In this Mission, we will put our designs to the test. Designing small spacecrafts for space environments requires rigorous on-earth testing, leading to many cycles of iteration. We’ll learn how to mimic some of these testing strategies, as well as integrate our payload into the cubesats. We’ll also learn how to use the raspberry pi hardware for taking images.
Space art requires no technology to collect data. This payload is inspired by the work of a MIT Media Lab researcher. Patrons can put any marking tool (oil pastels, paint, etc.), and notice what marks are created while the payload is in the air.
If you’d like, download the instructional poster here:
Some example art made from our playtests:
You can also use a micro:bit as the payload, and use Scratch to collect and show data. There are a couple of ways the micro:bit can send data to Scratch (get started here: https://scratch.mit.edu/microbit). We got creative with ours, by having Scratch draw out a path of an astronaut using the micro:bit’s tilt data:
Scratch code for the project here: https://scratch.mit.edu/projects/320744821/
This is something we’d like to keep playing with, so let us know if you use micro:bit and Scratch (and share us your code)!
We also use Public Lab’s Infragram Pi-camera. All the information you will need is on their website: https://publiclab.org/wiki/raspberry-pi-infragram.
Note: Something we’ve run into while having multiple pi-cameras is that each camera has the same wifi name (00-PiCam). This means that cameras might reconnect to different computers randomly. This is something the Public Lab community and we are working on! Stay tuned…
We’re curious to play with more payloads, whether it be different sensors (e.g. air quality), or different boards (e.g., Arduino). Please share with us if you try something else!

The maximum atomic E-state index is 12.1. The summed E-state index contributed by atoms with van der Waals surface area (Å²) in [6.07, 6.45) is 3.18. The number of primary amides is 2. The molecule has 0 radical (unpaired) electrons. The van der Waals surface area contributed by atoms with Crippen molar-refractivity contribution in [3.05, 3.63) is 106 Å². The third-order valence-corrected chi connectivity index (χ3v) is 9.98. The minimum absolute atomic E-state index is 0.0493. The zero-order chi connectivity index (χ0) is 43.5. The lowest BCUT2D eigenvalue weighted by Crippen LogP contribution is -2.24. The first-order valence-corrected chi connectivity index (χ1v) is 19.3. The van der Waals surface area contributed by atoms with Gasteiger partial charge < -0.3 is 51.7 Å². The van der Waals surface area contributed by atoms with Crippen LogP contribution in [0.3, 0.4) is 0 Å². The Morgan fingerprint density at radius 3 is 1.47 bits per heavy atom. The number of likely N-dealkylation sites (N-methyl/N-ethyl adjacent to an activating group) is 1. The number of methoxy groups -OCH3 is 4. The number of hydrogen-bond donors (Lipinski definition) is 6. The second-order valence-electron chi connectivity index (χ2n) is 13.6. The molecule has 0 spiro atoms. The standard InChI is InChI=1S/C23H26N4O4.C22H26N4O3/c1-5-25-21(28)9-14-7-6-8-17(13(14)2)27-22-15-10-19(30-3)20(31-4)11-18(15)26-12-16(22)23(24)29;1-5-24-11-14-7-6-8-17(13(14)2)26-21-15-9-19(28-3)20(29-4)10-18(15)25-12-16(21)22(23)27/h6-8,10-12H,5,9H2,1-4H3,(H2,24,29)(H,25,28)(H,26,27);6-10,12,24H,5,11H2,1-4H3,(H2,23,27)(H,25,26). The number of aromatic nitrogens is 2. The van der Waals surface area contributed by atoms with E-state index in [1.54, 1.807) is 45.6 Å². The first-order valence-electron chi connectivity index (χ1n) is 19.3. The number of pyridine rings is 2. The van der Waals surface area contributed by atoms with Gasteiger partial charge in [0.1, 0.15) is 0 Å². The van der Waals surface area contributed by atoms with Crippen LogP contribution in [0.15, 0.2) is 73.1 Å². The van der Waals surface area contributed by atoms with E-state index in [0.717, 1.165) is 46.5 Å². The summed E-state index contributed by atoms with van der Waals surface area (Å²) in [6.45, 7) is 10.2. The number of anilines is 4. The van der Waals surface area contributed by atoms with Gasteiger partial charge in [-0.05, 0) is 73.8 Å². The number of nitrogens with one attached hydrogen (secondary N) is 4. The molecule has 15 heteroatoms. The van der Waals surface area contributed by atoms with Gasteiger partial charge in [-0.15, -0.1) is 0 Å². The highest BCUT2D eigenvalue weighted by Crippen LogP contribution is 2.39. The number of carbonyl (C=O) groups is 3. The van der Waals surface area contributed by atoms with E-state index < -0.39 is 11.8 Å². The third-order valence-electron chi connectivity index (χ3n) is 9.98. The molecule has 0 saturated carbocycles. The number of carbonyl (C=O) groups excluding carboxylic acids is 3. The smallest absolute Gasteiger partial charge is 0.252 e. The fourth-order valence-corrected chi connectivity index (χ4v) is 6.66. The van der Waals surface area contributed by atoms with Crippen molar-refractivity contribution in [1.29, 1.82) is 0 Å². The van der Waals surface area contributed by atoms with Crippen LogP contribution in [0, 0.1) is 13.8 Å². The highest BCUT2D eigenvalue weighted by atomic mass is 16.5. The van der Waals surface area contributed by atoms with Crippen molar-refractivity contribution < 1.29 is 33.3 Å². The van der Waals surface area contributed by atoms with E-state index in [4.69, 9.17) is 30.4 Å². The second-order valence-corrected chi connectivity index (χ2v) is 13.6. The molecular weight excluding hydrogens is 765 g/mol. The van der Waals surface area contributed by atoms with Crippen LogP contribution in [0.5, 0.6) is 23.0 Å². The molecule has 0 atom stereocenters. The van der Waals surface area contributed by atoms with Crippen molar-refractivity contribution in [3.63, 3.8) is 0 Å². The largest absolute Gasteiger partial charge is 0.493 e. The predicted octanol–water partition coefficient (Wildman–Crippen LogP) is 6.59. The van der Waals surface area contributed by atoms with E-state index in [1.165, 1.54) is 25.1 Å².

Testing of patrons’ cube satellites can happen both during Mission 1 and Mission 2, as people iterate through multiple designs.
We used a variety of tools to test cube satellites in our workshops: scales, rulers, books for weights, a shake machine, etc. We will set up tests around the space so they are always available for patrons to try throughout the workshop.
Create your own tests with your patrons depending on what they are interested in!
10 minutes - Settling in
Let teams find their cube satellites and continue working on them.
10 minutes - Check-in with each team, + talk about the day’s plan while other teams continue to build + test
Show + explain the available satellite testing stations
Show + explain the different payload options -> have multiple examples of each to share
60 minutes - Open build and test time
facilitators walking around to help prepare payloads, answer questions.
teams should be ready for lift off by end of the session
10 minutes - Coming back together, share out, and talking about next session
sharing logistics about launch day
more building materials
scissors, box cutters
stations for satellite testing around the space (scale, heavy books/weights, etc.)
example payloads for people to reference (pi-cam, etc.)
computers for payload programming (Chromebooks OK for pi-cam, but not for micro:bit + Scratch)